You people are pathetic, and that includes GolfWRX. I wrote a long response which apparently the GolfWRX editors screened and didn’t allow me to publish. I’m done with this thread and I don’t have to defend myself, especially to people like you. I’m going back to my amazing life, which was built on the pillars of honest, hard work. Have fun, because I know I will!!

              • Chris

                Jan 12, 2016 at 8:23 am

                Good riddance! The GolfWRX community will be better off without you and your arrogant attitude.

          • La

            Jan 13, 2016 at 11:48 am

            @Progolfer,
            I get the time thing, but fat lazy people are happy enough to sit through a 4 hour NFL or MLB game on a Sunday. Golf takes too long? Ha. It’s more that people are lazy, and they would rather not have to be bad at the game and embarrass themselves and prefer to sit at home and be lard

          • djdrb

            Mar 7, 2016 at 3:42 pm

            You are an idiot.

  16. Bobby Stevens

    Jan 11, 2016 at 9:01 am

    Waiting for a Tour Pro to put the Crossover in their bag. Until then, I won’t buy it.

    • cliche

      Jan 11, 2016 at 10:39 am

      since i’m not a tour pro… this looks really nice and i will try it as soon it hits the shops

    • Kevin

      Jan 11, 2016 at 12:04 pm

      Wow. I hope you are being sarcastic. Regardless, you’re in luck because I guarantee a PING staff player will game this in 2016!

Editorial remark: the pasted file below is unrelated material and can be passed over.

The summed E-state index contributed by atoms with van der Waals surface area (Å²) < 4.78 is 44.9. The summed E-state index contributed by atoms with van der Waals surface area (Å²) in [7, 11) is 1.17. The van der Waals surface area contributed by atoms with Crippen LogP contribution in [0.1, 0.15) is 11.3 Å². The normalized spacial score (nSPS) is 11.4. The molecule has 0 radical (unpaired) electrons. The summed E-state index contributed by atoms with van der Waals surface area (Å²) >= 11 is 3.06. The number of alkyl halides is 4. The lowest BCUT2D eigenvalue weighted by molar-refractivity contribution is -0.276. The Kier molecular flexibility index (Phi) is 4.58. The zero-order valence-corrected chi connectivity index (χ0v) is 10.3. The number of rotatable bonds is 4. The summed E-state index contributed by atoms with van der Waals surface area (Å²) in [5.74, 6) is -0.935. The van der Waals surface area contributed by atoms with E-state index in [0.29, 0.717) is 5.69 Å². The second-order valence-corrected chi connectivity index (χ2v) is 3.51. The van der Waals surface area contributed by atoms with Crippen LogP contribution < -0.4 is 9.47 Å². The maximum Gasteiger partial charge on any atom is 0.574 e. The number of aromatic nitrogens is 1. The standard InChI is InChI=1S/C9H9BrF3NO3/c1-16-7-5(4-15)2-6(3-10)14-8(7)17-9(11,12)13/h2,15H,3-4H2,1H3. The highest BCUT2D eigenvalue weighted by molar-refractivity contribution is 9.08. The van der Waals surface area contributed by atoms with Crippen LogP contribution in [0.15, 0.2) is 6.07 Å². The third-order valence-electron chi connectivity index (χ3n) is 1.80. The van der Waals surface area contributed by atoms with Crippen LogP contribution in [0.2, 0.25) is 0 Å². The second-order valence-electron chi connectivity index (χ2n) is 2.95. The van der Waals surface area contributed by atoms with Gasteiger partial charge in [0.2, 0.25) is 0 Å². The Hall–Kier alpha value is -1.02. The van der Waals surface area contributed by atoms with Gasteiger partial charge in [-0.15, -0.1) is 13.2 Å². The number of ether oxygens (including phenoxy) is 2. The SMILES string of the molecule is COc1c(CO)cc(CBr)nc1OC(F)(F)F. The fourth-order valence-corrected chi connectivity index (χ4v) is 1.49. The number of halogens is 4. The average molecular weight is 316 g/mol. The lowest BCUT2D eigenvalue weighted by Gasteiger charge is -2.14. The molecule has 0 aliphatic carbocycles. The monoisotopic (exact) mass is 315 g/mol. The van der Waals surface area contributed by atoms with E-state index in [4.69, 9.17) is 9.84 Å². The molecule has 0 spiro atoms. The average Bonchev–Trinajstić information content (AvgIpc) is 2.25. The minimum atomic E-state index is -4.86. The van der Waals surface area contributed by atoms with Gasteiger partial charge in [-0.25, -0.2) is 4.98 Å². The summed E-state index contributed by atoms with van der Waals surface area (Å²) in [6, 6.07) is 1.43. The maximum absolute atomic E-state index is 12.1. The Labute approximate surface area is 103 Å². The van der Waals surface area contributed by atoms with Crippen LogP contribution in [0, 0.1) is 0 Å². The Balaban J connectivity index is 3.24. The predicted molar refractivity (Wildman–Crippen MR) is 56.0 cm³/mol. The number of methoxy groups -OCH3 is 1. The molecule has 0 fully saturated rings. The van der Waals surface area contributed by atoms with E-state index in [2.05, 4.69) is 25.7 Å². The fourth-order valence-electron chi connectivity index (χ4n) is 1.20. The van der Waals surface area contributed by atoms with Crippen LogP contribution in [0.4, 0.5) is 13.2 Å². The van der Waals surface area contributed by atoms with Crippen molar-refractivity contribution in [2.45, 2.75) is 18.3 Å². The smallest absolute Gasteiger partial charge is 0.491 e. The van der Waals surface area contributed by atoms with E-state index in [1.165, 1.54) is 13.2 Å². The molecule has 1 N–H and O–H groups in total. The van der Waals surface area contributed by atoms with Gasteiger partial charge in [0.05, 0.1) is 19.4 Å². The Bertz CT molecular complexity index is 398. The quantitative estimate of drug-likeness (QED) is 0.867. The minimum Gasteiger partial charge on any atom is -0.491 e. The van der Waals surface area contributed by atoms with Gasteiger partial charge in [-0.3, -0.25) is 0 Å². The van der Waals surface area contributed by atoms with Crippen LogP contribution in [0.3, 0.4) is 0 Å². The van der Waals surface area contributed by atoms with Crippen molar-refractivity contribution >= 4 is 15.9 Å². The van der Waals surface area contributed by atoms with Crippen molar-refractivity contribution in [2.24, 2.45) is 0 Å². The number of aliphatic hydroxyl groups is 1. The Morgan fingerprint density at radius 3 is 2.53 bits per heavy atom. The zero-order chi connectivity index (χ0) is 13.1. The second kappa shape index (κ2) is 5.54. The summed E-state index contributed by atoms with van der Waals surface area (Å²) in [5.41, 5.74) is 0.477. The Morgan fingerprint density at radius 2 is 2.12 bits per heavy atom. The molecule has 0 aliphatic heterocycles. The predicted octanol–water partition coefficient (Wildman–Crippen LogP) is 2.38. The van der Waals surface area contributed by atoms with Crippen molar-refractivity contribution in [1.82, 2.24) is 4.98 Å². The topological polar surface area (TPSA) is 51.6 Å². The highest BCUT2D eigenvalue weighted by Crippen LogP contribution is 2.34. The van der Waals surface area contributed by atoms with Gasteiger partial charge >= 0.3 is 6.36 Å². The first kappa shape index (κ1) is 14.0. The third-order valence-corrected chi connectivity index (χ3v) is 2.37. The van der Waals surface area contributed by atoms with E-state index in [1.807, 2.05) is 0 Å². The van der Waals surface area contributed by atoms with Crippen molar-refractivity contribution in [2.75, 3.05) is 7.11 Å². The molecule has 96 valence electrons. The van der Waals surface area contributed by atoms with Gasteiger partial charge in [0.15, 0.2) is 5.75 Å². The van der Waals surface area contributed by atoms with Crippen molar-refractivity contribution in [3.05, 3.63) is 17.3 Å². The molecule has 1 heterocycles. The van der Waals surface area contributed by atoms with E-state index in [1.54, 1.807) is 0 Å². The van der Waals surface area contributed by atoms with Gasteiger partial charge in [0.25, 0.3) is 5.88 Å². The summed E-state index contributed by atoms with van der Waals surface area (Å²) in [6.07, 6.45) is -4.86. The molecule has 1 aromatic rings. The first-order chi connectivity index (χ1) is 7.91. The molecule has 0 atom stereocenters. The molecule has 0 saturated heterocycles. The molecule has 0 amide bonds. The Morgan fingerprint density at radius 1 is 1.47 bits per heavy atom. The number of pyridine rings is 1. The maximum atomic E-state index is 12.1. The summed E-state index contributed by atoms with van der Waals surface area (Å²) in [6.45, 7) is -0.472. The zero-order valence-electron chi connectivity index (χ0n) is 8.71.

• Jay

      Jan 11, 2016 at 10:08 pm

      Because you only play what tour pros play?

Leave a Reply

Your email address will not be published. Required fields are marked *

This site uses Akismet to reduce spam. Learn how your comment data is processed.

Equipment

Puma unveil new Ignite NXT Crafted footwear

Published

on

Puma Ignite NXT Crafted footwear

Puma Golf has launched its new Ignite NXT Crafted footwear – a new version of the NXT with premium leather accents.

The upper of the shoe features a premium leather saddle wrapped around Pwrframe reinforcement. The Pwrframe TPU is an ultra-thin frame that is placed in high-stress areas of the upper for lightweight in a bid to offer added support and increased stability.

Puma Ignite NXT Crafted footwear

The new additions feature Puma’s Pro-Form TPU outsole with an organically-altered traction pattern, containing over 100 strategically placed directional hexagon lugs in proper zones, designed to provide maximum stability and traction.

Puma Ignite NXT Crafted footwear

The Ignite NXT Crafted footwear contain a full-length IGNITE Foam midsole, wrapped in Soleshield in design to offer maximum durability, comfort and energy return. Soleshield is a micro-thin TPU film that is vacuum-formed around the midsole designed to make cleaning off dirt and debris effortless.

Puma Ignite NXT Crafted footwear

Speaking on the new Ignite NXT Crafted footwear, Andrew Lawson, PLM Footwear, Puma Golf said

“The Ignite NXT Crafted perfectly fuse the beauty of handcrafted shoemaking with modern development techniques to deliver optimum elegance and peak performance. With the combination of style and performance these shoes will appeal to a wide variety of golfers – those who appreciate the classic look of a leather saddle shoe and those who value modern comfort and stability technologies being a part of their game.”

Puma Ignite NXT Crafted footwear

The Ignite NXT Crafted shoes are available in 4 colorways: White-Leather Brown-Team Gold, Black-Leather Brown-Team Gold, Peacoat-Leather Brown-Team Gold and White-Hi-Rise-Team Gold) and come in sizes 7-15.

Puma Ignite NXT Crafted footwear

The shoes cost $140 per pair and are available online and at retail beginning today, June 5, 2020.

Your Reaction?
  • 15
  • LEGIT4
  • WOW1
  • LOL0
  • IDHT1
  • FLOP1
  • OB0
  • SHANK3

Continue Reading

Equipment

What GolfWRXers are saying about the best Nike driver ever

Published

on

@ukgolfclubsales